By Michele Hofmeyr
Uluru-Kata Tjuta National Park is right in the heart of Australia. Uluru (previously known as Ayers Rock) is a massive red rock rising out of the Australian outback desert and is a sacred place for the Aboriginal people. The national park is 1325 km2 and is a major tourist attraction.
The distinctive red rock rises 348m above the desert plain and is 860m above sea level. It is also a special world heritage area that is valued for its landscape, flora, fauna and for its rich living culture.
Rowan Foley from Parks Australia is the park manager for Uluru and during a recent trip to SA, he met with staff from Scientific Services to discuss issues around park management. Often conservation issues are similar, even across continents, and Rowan gave a brief summary of his park management report which included surveys on endangered species such as skinks and the mala (a small kangaroo-type animal) and monitoring invasive species such as rabbits.
These are issues that Kruger Scientific Services staff also have to deal with, although with obviously different species. The ranger work in Uluru involves a wide range of tasks including recording and monitoring rock art, gathering oral histories, flora and fauna surveys, weed and water management, feral animal control, controlled burning, morning and evening patrols and responding to emergencies.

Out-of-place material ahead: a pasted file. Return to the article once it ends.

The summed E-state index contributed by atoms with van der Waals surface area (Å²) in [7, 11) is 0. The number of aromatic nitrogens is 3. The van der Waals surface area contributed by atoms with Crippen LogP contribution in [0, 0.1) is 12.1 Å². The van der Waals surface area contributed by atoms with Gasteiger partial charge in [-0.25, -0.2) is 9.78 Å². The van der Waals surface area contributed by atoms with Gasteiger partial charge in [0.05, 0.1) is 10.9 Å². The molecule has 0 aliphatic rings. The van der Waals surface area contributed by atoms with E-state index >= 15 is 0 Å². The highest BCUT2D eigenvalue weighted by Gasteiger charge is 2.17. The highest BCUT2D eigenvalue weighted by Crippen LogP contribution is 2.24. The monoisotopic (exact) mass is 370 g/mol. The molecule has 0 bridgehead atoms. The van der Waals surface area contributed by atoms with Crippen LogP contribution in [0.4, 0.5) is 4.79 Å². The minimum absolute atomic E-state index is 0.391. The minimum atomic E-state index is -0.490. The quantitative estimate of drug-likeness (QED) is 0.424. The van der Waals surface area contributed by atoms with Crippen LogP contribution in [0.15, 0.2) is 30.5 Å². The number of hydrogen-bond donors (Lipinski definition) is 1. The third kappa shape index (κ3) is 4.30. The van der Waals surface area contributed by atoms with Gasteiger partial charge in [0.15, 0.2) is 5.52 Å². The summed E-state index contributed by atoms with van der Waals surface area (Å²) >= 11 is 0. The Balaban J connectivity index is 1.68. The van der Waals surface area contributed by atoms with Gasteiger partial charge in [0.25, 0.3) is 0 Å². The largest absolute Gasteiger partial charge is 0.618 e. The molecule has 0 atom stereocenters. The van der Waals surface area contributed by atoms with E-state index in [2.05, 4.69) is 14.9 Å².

Tourists are permitted to climb to the top of Uluru and often fall or get into difficulties. Rangers are fully trained in rescue procedures including abseiling and vertical rock rescue techniques. The park is jointly managed by ANANGU traditional owners and the director of National Parks and is recognised as a World Heritage Area.
It is one of the few properties in the world listed by the United Nations Educational Scientific and Cultural organisation (Unesco) for its outstanding natural as well as cultural values. As Uluru is a sacred site, aboriginal people have been living in the area and are managed as part of the park.
The management plan for the park is reviewed every seven years and Rowan is responsible for implementing the plan of management, board decisions and the day-to-day management of the national park.
Rowan also met with Rene Travers from KNP Tourism and Marketing to discuss the new Sunrise Visitor facility that is currently being built in Uluru at a cost of AUS $21 million.
“We can learn so much from speaking to each other about conservation and development issues“, said Rowan “I have found my visit to Kruger very worthwhile and I look forward to staying in contact with the people I have met in Scientific Services.”